In 2014, she said, Modi and the BJP “won because there was a wave in their favor. In my opinion, 2019 will not be a wave election. It will be a normal election where people will vote based on their priorities — local, regional, caste, ethnicity, economic issues, etc.”


Afghanistan’s next presidential election, originally set for April 20, was postponed to July 20 so that technical problems that occurred in the October 2018 parliamentary elections can be fixed.


As Ronald Neumann, who served as U.S. ambassador to Afghanistan from 2005 to 2007, previously told The Diplomat, October’s election was positive in that “a lot of Afghans came out to vote.”

Administratively, however, Neumann called the elections “chaotic.” Final results have yet to even be announced.

The presidential election is expected to be even more consequential. President Ashraf Ghani is seeking a second five-year term at a critical juncture for the war-torn nation. Several former officials have also thrown their hat into the ring, most notably Mohammad Hanif Atmar, a longtime respected figure in Afghan politics who served Ghani’s influential national security advisor until his resignation last August. Other candidates include Rahmatullah Nabil, a one-time intelligence chief, and former Foreign Minister Zalmai Rassoul.

In December, President Trump announced that he was pulling 7,000 U.S. troops from the country, roughly half the number in Afghanistan, signaling his desire to end America’s longest war. The announcement surprised both American and Afghan officials, especially because it came just as reconciliation talks with the Taliban appeared to be inching forward.

Days before the announcement, America’s envoy for those talks, Zalmay Khalilzad, had concluded talks with the Taliban, vowing that the U.S. remained committed to supporting the Afghan government.

Trump’s critics say that by declaring an imminent U.S. troop withdrawal, the president deprived Khalilzad of a key bargaining chip to extract concessions from the Taliban, which has long insisted on a timeline for foreign troops to leave the country as a precondition to peace.

The Taliban has also strengthened its hand on the battlefield. Despite a barrage of U.S. airstrikes, the war exacted a higher death toll in 2018 than at any time since the Talban were ousted by the U.S.-led invasion 17 years ago. According to the U.N., more civilians were killed in the first half of 2018 than at any other point over the last decade. In addition, 25,000 Afghan soldiers and police are estimated to have been killed since late 2014. Taliban fighters now effectively control perhaps half the country.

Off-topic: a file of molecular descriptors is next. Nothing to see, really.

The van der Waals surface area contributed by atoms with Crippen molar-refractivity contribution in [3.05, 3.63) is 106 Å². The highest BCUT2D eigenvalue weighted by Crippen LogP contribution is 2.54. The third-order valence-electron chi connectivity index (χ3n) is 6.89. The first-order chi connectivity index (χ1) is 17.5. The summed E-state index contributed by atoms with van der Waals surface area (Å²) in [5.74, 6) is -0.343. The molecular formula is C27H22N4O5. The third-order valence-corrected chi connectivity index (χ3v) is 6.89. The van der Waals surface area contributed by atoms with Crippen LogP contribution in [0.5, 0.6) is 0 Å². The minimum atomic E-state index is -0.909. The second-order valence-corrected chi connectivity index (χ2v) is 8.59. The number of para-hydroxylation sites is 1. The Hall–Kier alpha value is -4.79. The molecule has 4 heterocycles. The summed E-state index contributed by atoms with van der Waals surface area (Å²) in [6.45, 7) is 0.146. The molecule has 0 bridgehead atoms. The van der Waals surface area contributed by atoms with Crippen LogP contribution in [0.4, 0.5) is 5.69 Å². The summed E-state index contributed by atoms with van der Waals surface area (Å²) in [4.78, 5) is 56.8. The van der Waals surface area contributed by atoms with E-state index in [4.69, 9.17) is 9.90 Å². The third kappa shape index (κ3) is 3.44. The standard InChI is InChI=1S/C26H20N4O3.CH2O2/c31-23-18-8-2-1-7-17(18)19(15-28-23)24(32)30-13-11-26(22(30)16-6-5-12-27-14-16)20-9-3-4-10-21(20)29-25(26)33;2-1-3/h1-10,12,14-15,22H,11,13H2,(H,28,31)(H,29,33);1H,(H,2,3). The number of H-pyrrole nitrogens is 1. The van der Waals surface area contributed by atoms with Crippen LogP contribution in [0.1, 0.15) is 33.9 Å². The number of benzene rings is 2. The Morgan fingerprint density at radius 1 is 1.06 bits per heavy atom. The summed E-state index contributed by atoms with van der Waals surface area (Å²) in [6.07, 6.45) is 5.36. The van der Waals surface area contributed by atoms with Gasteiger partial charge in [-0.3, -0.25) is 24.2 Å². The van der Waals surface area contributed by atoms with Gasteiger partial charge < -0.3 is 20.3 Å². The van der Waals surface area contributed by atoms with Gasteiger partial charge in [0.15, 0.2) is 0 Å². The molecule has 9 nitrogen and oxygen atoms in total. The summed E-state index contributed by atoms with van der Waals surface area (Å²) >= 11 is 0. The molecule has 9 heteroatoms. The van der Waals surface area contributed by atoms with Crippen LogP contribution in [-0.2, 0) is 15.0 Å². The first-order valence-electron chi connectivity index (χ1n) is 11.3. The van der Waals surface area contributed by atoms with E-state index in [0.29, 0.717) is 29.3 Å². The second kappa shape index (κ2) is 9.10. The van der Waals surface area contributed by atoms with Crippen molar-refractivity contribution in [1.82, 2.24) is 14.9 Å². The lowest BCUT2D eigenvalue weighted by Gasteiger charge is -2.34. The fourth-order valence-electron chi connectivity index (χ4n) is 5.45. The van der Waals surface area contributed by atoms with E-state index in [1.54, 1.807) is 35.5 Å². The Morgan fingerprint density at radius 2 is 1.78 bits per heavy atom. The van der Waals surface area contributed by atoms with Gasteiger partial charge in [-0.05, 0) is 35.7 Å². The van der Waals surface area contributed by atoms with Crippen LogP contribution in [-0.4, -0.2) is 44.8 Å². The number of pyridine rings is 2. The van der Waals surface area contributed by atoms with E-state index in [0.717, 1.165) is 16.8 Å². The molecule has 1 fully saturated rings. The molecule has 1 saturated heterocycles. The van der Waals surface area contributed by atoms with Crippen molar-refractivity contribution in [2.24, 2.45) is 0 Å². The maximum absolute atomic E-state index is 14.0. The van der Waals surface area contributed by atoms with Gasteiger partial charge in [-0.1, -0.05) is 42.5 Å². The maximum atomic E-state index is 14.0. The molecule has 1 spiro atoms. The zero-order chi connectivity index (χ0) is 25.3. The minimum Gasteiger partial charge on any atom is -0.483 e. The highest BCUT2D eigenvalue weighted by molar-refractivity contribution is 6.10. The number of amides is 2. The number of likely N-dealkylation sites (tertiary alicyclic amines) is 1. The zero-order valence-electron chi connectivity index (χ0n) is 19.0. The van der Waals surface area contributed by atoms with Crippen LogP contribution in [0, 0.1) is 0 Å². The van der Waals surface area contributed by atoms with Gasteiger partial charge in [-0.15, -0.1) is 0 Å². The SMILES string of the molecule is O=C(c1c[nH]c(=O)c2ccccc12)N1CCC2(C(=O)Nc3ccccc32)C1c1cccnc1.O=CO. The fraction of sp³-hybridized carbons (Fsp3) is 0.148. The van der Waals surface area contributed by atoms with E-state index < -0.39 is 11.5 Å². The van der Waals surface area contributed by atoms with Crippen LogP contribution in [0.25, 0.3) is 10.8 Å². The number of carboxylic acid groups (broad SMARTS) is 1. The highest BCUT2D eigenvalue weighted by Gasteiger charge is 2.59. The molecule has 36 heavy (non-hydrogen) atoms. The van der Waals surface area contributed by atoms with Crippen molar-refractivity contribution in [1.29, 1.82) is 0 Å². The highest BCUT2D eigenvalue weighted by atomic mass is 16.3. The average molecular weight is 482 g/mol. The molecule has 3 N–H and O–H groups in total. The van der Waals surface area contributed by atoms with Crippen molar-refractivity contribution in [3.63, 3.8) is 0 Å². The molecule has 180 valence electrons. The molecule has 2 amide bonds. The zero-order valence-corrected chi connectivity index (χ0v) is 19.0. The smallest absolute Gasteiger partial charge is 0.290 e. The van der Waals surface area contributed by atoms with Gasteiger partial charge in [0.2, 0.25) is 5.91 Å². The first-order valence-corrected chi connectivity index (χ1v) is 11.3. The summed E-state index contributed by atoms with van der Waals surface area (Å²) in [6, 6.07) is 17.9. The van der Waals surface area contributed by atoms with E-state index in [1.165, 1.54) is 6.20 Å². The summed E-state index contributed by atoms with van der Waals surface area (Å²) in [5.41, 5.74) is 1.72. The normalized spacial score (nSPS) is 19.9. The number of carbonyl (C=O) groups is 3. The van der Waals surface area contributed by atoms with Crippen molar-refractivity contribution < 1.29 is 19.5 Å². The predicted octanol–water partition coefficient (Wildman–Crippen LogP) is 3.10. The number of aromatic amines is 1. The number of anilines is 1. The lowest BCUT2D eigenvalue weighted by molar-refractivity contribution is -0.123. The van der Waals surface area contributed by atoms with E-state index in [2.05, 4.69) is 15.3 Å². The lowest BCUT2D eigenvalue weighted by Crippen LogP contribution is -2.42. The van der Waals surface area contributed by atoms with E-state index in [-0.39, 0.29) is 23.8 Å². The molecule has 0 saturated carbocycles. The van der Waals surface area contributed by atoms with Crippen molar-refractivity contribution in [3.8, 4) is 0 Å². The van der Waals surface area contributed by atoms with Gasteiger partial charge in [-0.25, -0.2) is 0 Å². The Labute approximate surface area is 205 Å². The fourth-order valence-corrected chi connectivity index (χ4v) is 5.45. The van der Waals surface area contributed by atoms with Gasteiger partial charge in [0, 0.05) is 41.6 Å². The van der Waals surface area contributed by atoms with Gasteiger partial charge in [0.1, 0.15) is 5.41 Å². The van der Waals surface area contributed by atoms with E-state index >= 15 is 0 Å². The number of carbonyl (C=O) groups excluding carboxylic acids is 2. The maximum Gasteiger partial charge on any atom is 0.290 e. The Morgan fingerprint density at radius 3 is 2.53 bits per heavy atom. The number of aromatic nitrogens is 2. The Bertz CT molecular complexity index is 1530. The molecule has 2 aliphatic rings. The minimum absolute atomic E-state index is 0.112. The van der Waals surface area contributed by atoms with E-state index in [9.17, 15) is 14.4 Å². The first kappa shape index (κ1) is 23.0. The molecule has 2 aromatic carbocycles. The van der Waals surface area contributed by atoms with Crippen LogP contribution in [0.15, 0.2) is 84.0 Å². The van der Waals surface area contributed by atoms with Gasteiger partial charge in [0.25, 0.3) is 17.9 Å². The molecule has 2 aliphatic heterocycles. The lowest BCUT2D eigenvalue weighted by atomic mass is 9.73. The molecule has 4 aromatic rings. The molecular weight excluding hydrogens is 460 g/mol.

As a result, some fear that the Afghan government is on the brink of collapse yet again, with a divisive presidential election setting the stage for violence and the potential for an inconclusive outcome.

In a recent column for the Asia-based Diplomat magazine, Gul Maqsood Sabit, former Afghan deputy minister of finance, argued that the presidential election should be delayed again and an interim government put in place to complete peace negotiations with the Taliban before the next election.

“In 2014, the presidential elections worsened the situation when two major contestants, current President Ashraf Ghani and current Chief Executive Officer Abdullah Abdullah, did not accept the election results. Then-U.S. Secretary of State John Kerry intervened and the national unity government that included both men was formed, creating the post of CEO to accommodate Abdullah in addition to the president’s office that went to Ghani. This carelessly arranged, deal-based government triggered the resurfacing of unmanageable conditions, putting Afghanistan on the brink of current failure,” Sabit wrote.

“Holding presidential elections, now scheduled for July 2019, will mean the continuation of the above and probably further deterioration of the security, economic, and political situation, leading to the catastrophic collapse of the Afghan government and state,” he added, noting that a peace settlement would “pave the way for transparent elections and stable future Afghan state.”